1

I'm making a first attempt at pickling cabbage. I compressed some cabbage in a suitable container, and added hot vinegar with spices to it, making sure to fill it right up to the brim. I put it in the fridge.

The next day I take a look at it, and presumably the cabbage absorbed some of the liquid, since there's a 5cm or so gap at the top.

Should I add more vinegar to it and top it up? Or just leave it as it is?

1
  • 1
    next time you make it, make certain all the air bubbles come to the top, I think this is what happened; you poured your vinegar solution and the cabbage trapped the air bubbles making it looks like your filled to the top.
    – Max
    Apr 12, 2020 at 11:54

2 Answers 2

1

Generally yes you should top up the solution, anything exposed to air even in the fridge will start to spoil. Many pickling jars have an insert and/or weight that you can add at the top to make sure the food remains submerged.

0

Are you making vinegar pickles or fermented pickles? Sauerkraut is usually a fermented product, which uses salt, not vinegar. So, I am a little unclear.

In either case, I'm doubtful that the cabbage absorbed anything, but your vegetables should always be submerged. Usually that is accomplished by weighing them down. If they are fully compressed you can certainly top off your container with a brine solution. The reason for this is that the cabbage above the solution will likely develop mold.

The refrigerator is not a typical place for fermentation to happen. Pickling usually takes place at slightly warmer temperatures (though, if you are just making vinegar pickles, which are not fermented, the fridge is the right place). I keep mine in a cold basement room, for example. Refrigeration will dramatically slow the fermentation process.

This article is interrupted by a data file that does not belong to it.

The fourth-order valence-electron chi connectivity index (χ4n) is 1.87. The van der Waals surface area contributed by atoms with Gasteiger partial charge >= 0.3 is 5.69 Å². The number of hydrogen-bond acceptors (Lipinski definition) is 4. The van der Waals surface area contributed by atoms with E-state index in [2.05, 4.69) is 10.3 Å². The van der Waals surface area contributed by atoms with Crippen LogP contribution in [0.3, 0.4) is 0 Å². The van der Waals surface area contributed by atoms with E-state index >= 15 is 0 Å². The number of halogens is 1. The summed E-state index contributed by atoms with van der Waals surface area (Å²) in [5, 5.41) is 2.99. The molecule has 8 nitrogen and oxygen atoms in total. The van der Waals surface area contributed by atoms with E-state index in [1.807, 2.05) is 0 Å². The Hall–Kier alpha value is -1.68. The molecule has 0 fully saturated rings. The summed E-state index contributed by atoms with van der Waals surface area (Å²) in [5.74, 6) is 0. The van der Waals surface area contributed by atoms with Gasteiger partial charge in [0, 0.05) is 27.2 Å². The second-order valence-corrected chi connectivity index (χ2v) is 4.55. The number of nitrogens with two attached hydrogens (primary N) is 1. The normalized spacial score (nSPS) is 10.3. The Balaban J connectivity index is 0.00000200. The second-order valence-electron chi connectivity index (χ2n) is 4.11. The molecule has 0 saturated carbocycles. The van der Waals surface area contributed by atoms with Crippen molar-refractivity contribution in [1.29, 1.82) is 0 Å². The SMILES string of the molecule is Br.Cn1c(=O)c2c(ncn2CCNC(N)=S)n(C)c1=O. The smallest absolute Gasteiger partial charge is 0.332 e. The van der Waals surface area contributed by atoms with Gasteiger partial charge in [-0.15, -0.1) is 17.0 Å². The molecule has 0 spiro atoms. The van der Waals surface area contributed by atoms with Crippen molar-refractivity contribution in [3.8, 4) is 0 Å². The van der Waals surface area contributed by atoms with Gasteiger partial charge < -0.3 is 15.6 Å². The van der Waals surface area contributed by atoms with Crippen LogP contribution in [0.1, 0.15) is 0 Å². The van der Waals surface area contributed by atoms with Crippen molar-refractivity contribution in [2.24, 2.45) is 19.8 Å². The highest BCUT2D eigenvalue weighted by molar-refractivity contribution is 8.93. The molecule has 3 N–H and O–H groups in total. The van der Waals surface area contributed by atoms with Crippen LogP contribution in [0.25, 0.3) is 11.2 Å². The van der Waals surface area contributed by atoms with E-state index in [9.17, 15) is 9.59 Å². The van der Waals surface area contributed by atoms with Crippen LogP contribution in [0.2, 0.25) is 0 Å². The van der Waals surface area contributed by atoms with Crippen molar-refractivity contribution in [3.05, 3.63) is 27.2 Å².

3
  • It's pickling, not fermenting, so I'm using vinegar.
    – Haedrian
    Apr 12, 2020 at 13:43
  • In that case, because you are at refrigeration temps, the same advice generally applies, though you are at less risk of mold forming (as long as you keep fingers out of the container).
    – moscafj
    Apr 12, 2020 at 14:05
  • @haedrian- They are both pickling. There is vinegar pickling and fermentation pickling. You sound like you expected "pickling" to imply vinegar but that is not the case. Jul 12, 2020 at 21:28

Your Answer

By clicking “Post Your Answer”, you agree to our terms of service and acknowledge you have read our privacy policy.

Not the answer you're looking for? Browse other questions tagged or ask your own question.